sacramental confession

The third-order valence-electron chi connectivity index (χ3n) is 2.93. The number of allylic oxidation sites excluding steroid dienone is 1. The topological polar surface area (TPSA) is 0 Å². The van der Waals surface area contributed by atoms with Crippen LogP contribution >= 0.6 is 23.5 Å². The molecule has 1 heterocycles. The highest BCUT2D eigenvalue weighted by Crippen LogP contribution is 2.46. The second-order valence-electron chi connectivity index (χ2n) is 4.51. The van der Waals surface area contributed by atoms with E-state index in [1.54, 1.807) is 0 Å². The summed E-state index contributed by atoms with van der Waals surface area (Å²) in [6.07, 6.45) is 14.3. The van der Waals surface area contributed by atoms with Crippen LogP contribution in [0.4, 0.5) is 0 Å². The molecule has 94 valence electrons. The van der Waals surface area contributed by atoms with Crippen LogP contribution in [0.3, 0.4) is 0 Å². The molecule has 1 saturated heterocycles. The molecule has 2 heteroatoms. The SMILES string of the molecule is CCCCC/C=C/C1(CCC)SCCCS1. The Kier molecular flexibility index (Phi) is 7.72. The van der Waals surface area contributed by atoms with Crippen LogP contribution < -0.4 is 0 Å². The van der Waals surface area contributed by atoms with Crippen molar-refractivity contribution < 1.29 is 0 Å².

The manifestation of one’s own actual sins, committed after Baptism, to a priest, in order to obtain their forgiveness in the Sacrament of Penance. Confession was constituted an essential part of this sacrament by Christ Himself, when He said: “Whose sins you shall forgive, they are forgiven them; and whose sins you shall retain, they are retained” (John, 20). By these words Christ established the Sacrament of Penance as a judicial process, and its ministers, the Apostles and their successors, as judges, with the right and the duty to pass judgment on those who have sinned after Baptism. Now, in order to perform this office properly, a priest must have a knowledge of the penitent’s transgressions, which can be obtained only from a sincere confession of the penitent himself. This self-accusation should include all mortal sins not yet properly confessed and forgiven, since they constitute the necessary matter of this sacramental judgment. Venial sins need not be confessed, for they can be remitted by contrition, independently of the Sacrament of Penance. That confession was regarded even from the first ages of Christianity as a necessary condition for the pardon of sins committed after Baptism is attested in the writings of the early Fathers, e.g., Tertullian, Origen, Saint Cyprian. In the first centuries confession was often public; but private or auricular confession was also in use, especially for occult sins. Since the priest’s juridical office demands that he have a complete knowledge of the penitent’s conscience, the latter should confess both the nature and the number of his mortal sins. However, when such particularization is impossible, e.g., in the case of a regiment of soldiers on their way to battle, a general acknowledgment of sin is sufficient for a sacramental confession; but one who has received absolution in such circumstances is obliged to confess his mortal sins in detail the next time he approaches the tribunal of Penance.